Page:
Opioid crisis may lead to increased elder abuse in rural areas, report says

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The nationwide opioid crisis may cause a rise in elder abuse in rural areas, according to a report published Thursday by Grantmakers in Aging.

While seniors suffering from chronic pain may experience opioid addictions of their own, the issue can also cause “aftershocks” that “stretch far beyond the harm to addicted individuals,” the report found.

“In tight-knit rural communities, older people are often drawn into the struggles of addicted children, friends, and extended family, which can turn their own lives upside down,” the authors wrote.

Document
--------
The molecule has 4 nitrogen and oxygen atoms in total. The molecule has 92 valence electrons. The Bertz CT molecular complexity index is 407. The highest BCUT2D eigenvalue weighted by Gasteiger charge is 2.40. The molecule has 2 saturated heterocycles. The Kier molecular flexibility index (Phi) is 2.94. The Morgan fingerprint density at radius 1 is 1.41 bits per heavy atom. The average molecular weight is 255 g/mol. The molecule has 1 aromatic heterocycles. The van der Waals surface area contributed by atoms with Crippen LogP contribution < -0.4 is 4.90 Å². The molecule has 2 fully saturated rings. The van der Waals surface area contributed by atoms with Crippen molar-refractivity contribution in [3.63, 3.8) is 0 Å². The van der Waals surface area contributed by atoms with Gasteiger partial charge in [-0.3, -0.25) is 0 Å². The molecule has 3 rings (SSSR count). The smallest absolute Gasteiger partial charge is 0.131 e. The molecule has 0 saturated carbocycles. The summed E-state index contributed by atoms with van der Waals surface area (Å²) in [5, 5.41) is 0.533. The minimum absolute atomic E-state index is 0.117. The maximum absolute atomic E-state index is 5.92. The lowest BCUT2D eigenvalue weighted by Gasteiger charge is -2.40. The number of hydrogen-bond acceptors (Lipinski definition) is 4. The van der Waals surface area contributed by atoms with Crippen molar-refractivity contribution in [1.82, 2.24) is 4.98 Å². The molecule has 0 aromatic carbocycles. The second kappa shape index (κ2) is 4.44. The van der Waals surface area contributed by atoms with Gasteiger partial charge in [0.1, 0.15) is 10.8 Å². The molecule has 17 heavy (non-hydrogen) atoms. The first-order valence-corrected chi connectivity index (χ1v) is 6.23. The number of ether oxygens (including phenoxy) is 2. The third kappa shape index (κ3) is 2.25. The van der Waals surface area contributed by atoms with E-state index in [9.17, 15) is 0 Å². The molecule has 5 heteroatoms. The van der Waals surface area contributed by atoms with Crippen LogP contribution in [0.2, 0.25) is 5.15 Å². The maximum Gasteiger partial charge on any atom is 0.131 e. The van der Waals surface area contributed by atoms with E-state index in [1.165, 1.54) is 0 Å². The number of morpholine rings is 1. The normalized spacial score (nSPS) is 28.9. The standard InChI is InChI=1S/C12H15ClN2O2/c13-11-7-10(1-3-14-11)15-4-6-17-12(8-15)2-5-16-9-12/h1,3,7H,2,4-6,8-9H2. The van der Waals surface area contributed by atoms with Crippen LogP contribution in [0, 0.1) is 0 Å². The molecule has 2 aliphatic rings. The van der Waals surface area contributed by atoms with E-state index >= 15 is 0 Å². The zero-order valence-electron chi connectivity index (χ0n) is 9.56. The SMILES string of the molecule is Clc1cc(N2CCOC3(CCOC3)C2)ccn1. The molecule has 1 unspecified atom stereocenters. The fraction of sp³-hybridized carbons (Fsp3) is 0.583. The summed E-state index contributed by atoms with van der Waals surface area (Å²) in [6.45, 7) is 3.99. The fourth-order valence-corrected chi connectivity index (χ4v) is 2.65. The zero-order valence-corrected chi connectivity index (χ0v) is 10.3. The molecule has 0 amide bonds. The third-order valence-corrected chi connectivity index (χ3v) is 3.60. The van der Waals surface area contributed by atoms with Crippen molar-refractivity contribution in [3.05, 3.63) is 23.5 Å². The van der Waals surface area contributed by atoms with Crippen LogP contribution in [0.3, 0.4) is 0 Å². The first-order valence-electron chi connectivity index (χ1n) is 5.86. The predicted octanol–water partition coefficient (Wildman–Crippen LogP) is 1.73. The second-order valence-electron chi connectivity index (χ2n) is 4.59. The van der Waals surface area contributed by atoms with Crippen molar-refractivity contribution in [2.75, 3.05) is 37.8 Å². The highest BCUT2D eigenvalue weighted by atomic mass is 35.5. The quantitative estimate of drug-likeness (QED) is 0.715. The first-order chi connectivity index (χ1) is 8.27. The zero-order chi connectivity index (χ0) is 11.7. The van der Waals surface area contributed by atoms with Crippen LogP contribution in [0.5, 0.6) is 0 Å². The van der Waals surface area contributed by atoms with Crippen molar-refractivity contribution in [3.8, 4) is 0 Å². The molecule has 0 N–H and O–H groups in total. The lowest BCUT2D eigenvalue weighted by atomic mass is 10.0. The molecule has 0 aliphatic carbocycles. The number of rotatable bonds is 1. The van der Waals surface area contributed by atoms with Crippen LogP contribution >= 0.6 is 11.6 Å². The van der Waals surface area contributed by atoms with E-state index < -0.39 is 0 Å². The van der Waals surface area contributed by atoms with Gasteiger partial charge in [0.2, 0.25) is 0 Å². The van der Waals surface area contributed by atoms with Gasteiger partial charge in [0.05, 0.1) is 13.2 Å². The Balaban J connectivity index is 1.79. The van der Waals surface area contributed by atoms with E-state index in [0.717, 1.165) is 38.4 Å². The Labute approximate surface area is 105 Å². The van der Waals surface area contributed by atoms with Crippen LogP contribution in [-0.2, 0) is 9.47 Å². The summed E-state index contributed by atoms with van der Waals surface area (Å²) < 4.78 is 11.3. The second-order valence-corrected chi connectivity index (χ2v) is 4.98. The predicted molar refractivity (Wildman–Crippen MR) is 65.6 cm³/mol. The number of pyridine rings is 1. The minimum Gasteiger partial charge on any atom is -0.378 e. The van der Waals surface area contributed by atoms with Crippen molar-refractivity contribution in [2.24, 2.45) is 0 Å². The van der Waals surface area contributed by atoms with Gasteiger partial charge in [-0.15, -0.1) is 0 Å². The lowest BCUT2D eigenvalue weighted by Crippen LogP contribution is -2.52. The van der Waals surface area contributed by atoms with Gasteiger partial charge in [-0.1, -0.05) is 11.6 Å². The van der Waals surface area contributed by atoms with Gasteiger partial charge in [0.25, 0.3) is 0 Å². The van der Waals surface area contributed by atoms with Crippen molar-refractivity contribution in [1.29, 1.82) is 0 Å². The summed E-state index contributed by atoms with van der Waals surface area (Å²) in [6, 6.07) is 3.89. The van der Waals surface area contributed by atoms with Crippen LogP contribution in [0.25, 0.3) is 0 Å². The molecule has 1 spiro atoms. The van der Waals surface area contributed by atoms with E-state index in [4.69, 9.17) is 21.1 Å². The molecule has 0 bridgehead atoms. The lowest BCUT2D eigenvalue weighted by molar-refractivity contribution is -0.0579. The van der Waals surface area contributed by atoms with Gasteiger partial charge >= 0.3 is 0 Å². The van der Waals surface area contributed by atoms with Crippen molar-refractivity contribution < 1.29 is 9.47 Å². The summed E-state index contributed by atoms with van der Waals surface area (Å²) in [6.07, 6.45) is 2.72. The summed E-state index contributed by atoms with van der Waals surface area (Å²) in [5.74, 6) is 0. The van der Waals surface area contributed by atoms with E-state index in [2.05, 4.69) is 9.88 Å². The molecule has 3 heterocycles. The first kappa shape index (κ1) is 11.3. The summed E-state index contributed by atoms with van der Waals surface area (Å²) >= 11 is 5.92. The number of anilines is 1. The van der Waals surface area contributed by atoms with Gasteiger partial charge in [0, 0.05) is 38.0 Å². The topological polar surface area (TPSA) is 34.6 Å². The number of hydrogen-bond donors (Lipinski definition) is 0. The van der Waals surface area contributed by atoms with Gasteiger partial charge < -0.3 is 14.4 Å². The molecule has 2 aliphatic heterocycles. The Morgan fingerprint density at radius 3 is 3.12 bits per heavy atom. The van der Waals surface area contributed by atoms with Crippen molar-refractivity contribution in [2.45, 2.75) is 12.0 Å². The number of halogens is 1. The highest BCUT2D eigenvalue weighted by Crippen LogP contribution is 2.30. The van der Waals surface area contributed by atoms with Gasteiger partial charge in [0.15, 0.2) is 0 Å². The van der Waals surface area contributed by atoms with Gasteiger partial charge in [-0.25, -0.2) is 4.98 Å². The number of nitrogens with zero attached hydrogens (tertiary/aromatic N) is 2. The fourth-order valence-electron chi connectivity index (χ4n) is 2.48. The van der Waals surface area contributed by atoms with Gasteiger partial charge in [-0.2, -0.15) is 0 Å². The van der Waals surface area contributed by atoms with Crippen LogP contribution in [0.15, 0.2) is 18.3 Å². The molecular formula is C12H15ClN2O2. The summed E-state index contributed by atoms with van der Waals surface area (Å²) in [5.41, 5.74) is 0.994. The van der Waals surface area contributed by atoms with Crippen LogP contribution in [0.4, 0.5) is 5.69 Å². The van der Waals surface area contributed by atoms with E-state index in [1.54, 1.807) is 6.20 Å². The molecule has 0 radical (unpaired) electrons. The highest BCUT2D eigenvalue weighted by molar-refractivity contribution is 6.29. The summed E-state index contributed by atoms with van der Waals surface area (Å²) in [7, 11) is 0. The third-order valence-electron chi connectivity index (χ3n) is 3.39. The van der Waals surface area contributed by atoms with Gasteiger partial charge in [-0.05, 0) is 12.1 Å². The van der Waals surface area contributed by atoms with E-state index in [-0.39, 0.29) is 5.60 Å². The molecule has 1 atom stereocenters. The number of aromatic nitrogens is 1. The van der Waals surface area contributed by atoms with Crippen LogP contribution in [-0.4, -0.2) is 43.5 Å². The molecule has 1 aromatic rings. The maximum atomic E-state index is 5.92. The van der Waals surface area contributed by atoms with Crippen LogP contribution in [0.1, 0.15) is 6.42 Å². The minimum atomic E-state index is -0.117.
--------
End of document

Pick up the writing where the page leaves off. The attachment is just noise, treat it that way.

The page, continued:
Adult children with opioid addictions may move back in with their elderly parents, making them “easy targets” for financial, physical and emotional abuse. The GIA paper cites a report from the Boston Globe that found a recent 37% increase in elder abuse cases was likely tied to the opioid crisis.

The paper offers a policy “prescription” to expand and improve services that prevent, detect and fight elder abuse and financial exploitation such as ombudsman programs and healthcare provider training.

Medicare and Medicaid also play a role in the opioid crisis, the report showed. Seniors in rural areas are more likely to be dual eligibles and at a higher risk for opioid misuse. Currently 1.2 million Medicaid beneficiaries receive coverage for opioid abuse treatments.

“The stakes are high, and the question of how efforts to change or cut the program would alter coverage and health outcomes remains a topic of vehement debate,” the authors wrote.